Why null results rarely see the light of day

Jeff tries to explain how government works to readers of Science.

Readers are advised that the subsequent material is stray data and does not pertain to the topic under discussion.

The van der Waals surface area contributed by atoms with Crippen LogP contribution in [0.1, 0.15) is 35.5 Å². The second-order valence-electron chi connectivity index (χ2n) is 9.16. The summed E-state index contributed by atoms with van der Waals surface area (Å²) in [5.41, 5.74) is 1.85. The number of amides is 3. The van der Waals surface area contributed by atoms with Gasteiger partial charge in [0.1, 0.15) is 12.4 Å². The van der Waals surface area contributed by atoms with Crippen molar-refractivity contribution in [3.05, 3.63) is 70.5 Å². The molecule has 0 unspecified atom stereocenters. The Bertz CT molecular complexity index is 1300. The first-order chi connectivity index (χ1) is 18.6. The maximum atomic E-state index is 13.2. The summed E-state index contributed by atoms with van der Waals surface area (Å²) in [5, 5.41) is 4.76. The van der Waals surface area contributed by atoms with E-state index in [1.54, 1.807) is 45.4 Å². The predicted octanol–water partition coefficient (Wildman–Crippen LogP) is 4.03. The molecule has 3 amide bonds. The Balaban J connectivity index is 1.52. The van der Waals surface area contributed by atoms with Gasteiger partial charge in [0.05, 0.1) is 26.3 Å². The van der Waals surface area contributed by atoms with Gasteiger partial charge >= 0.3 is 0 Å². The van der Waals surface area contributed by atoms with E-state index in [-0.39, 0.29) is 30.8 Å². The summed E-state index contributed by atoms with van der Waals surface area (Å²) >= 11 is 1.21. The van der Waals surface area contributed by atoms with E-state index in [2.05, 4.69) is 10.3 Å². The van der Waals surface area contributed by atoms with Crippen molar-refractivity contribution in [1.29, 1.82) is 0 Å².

A team at Stanford University reports online this week in Science that scientists are unlikely to even write up an experiment that produces so-called null results. A study of 221 survey-based experiments funded by the TESS (Time-sharing Experiments for the Social Sciences) program at the National Science Foundation has found that almost two-thirds of the experiments yielding null findings are stuck in a file drawer rather than being submitted to a journal, and only 21% are published. In contrast, 96% of the experiments that yield strong results are written up, and 62% of them are published. Such practices by researchers can skew the literature and lead to wasteful duplication, the authors argue. To combat the problem, the authors call for a social science registry that would contain all such data, as well as descriptions of the methodology used to analyze the results.

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